On the face of it, he's a most unlikely mentor for this generation of self-consciously American gardeners. But ask the leaders of the new, distinctively native style that has grown up on this side of the Atlantic over the past few decades and a disproportionate share talk of their debt to Englishman Christopher Lloyd.

Christopher Lloyd in typically colorful mode. Photo by: Andrew Lawson.

The truth is that “Christo,” as he is known to an astonishingly broad circle of horticultural admirers and friends, has made a long and distinguished career of confounding expectations. Son of a well-to-do businessman-turned-country-squire, Lloyd inherited a famous garden along with Great Dixter, the 1450’s manor house in which, at 84, he still lives*. Edwin Lutyens, Gertrude Jekyll’s design partner, had helped Lloyd’s father (a noted gardener in his own right) lay out the complex of yew hedges, lawns, paths, terraces and borders that surround the house, and the son could reasonably have been expected to content himself with playing curator. He could have devoted the years of his stewardship, National Trust style, to maintaining the status quo. Instead, Lloyd took a degree in horticulture at the Wye College campus of the University of London and proceeded to make the Great Dixter garden distinctively, gloriously his own.

He became famous in part for his plantsmanship. That was what impressed a young Dan Hinkley on his first visit to Great Dixter in 1980. Seven years later, Hinkley would found Heronswood, the nursery that has become the pre-eminent source for new and rare garden plants in the United States, and he recalls his meeting with Lloyd as crucial in his own development as a plantsman.

Great Dixter’s billowing perennial borders. Photo by: John Glover.

What struck him was Lloyd’s special sensibility. His genius, Hinkley realized, lay not only in his connoisseur’s eye for a superior species or cultivar, but also in the daring imagination with which he used his finds. Lloyd’s style of planting is not the harmonious pastels of English tradition. Rather, he tests the limits of contrast, matching discordant flowers and foliages to fill his coolly architectural landscape with drama. He will, for example, combine the luminous orange of a Saint John’s chamomile (Anthemis sancti-johannis) with a magenta purple of an Armenian cranesbill (Geranium psilostemon), or the bold foliage of a hardy Japanese banana with the purple haze of self-sown Argentine vervain (Verbena bonariensis).

That detail, Lloyd’s willingness to let plants sow themselves and find their own place within the garden, exemplifies what Marco Polo Stufano said made him love Great Dixter “from the first moment I saw it” in 1967. Stufano was a young man in a hurry then, having just taken over management of Wave Hill, a neglected 28-acre estate that, over the next couple of decades, he would turn into the most exciting public garden in the United States. He didn’t meet Lloyd on that trip; intent on seeing as many English gardens as possible, Stufano had no time to talk. There was a strong sense of the man, though, Stufano says, in the “freedom” with which he used the plants.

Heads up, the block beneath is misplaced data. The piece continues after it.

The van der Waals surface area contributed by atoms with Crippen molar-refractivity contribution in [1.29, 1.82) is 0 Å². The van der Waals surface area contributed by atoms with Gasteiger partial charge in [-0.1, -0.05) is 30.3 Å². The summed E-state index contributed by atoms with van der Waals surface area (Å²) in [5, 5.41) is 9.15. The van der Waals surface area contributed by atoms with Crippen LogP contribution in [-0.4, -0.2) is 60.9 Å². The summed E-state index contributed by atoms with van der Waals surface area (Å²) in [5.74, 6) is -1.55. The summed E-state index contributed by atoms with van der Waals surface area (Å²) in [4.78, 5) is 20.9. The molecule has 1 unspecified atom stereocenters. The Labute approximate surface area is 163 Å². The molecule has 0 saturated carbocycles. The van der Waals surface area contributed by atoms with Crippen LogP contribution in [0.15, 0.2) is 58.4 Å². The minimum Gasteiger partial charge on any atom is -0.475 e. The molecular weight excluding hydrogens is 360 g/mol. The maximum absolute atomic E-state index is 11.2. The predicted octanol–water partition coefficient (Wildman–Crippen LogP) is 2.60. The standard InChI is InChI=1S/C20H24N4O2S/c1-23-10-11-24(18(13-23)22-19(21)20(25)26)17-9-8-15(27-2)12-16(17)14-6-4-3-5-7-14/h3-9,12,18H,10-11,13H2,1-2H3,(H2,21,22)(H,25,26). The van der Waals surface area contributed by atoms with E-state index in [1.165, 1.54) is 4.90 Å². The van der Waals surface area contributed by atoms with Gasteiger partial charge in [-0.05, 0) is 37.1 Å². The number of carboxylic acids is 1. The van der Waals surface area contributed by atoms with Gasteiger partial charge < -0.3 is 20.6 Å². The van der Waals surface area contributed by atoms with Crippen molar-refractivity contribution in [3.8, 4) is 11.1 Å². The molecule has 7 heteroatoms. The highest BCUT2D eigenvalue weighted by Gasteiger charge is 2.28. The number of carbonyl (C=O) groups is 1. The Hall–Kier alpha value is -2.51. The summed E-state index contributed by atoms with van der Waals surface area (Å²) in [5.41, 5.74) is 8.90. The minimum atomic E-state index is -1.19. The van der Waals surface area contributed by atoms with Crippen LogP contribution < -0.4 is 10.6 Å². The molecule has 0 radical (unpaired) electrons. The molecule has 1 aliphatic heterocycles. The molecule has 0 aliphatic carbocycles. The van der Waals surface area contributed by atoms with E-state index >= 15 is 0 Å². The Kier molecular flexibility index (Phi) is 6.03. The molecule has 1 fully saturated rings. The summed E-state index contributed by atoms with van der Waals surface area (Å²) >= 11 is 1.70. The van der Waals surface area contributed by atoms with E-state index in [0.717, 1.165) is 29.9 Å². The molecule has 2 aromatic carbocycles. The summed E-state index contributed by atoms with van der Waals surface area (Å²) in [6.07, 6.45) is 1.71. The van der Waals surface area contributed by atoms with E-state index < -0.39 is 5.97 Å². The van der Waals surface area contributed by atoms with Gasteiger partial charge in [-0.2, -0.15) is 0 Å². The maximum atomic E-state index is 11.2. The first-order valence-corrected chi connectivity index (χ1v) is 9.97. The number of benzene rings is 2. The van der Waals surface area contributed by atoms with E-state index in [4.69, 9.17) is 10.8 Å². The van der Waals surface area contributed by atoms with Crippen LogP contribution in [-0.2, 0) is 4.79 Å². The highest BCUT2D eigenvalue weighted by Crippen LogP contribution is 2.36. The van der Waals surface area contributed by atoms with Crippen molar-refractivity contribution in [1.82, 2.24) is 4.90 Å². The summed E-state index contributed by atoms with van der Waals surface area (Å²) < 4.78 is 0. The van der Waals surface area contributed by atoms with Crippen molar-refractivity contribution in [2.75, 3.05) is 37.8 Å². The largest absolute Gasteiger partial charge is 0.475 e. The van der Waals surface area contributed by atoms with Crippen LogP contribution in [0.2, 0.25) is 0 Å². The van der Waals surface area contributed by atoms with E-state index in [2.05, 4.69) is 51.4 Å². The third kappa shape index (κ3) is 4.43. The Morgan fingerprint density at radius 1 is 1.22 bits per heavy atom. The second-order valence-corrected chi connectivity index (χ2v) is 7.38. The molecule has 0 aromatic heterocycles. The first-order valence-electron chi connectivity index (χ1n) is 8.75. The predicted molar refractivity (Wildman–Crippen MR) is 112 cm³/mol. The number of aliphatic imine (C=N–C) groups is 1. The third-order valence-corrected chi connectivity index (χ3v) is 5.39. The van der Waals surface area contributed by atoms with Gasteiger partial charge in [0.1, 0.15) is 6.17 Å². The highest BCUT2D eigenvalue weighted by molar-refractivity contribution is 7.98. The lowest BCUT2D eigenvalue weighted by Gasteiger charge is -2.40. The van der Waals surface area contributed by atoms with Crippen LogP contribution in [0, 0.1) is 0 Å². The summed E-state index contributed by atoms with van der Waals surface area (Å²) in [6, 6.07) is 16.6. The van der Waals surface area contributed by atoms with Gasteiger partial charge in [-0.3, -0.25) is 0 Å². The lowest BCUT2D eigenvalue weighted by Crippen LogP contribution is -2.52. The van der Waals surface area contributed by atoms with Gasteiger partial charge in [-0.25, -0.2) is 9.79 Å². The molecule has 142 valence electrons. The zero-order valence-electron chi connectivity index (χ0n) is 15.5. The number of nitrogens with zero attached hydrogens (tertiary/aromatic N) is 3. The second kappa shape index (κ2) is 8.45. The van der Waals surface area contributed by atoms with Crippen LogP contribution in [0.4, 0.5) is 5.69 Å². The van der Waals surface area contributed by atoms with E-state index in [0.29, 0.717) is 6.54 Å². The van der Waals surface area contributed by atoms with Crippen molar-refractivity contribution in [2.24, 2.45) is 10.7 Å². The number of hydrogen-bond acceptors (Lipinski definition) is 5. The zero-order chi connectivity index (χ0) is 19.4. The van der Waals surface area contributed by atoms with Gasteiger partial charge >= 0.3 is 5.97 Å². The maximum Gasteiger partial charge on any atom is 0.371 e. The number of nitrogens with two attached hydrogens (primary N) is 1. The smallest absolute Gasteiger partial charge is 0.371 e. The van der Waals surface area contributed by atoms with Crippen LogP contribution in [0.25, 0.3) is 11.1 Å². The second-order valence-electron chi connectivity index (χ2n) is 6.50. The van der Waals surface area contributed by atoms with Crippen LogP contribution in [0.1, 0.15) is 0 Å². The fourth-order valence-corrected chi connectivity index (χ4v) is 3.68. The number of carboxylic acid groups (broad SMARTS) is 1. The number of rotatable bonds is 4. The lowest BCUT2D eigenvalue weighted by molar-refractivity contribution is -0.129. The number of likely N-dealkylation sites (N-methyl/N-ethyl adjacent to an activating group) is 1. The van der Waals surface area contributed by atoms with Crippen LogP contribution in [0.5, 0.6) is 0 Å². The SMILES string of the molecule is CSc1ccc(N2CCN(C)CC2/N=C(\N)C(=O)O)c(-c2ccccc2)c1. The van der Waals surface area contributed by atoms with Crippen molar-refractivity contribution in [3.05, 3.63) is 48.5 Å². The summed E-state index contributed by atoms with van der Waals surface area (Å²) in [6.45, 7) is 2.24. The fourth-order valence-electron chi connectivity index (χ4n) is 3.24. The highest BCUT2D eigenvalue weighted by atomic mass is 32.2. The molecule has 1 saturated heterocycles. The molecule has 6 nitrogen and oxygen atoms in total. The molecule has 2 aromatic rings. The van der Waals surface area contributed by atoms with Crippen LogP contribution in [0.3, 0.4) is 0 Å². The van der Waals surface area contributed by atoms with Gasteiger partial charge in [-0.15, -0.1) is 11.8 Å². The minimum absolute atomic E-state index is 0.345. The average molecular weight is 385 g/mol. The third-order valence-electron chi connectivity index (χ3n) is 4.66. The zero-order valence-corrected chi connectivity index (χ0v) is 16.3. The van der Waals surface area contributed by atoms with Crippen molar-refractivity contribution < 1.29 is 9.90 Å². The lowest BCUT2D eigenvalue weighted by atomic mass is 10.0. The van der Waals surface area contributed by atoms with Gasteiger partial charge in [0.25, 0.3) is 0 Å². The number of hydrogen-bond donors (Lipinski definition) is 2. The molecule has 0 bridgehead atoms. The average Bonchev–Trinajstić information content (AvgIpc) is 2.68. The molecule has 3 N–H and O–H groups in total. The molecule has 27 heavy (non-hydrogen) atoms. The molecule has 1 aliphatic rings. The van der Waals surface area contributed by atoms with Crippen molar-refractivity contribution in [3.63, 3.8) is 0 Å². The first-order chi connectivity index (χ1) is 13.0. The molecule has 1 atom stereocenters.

Great Dixter’s wildflower meadow. Photo by: Clive Nichols.

Stufano would pick up on the use of self-sown plants in his own garden making at Wave Hill: “We always counted on self-sowings.” What he found at Great Dixter, though, on that first trip (he has returned many times since and now counts the owner as a friend) was far more than this simple trick. Lloyd was an early advocate of meadow gardening (he credits his mother with first bringing wildflowers into the area of uncut grass through which one approaches the house). He has, according to Stufano, a crucial affection for species-type plants or for cultivars in which the wild grace and beauty persist. This gives his plantings an extraordinary fluidity. At Great Dixter, Stufano found none of the “paint-by-numbers” planting in sharply delineated blocks that he so disliked in American gardens of that era (the late ’60s and early ’70s). Instead, Lloyd let the plants intermingle.

“They drift,” explains Stufano. “They flow, they fall over each other, they climb up each other, they fraternize with each other.” Yet, he adds, “always with an eye to color combinations and textural combinations.”

That most difficult horticultural balancing act, of loosening the constraints on the plants without abdicating artistic control, is something we as Americans still need to study, according to Stufano. Hinkley says that on a visit this past summer he found a model for horticultural maturity: Lloyd’s appetite for plant novelties seems to have slackened, overtaken by a fascination with wringing startling new looks out of tried-and-true plants by juxtaposing them in unexpected ways.

It is Lloyd, though, who (typically) has the last word. Soon after taking on a young horticultural collaborator, Fergus Garrett, in 1993, he wrote of how the two of them had just ripped out Edwin Lutyens’ rose garden to make space for an “exotic garden” in which they would experiment with plant combinations intended to create a tropical effect in late summer and fall. “We’re going places,” wrote Lloyd, then well into his senior years, “and it’s exciting.” If there is a spirit of American gardening, that must be it.

*Lloyd passed away shortly after the publication of this article and has been greatly missed ever since.

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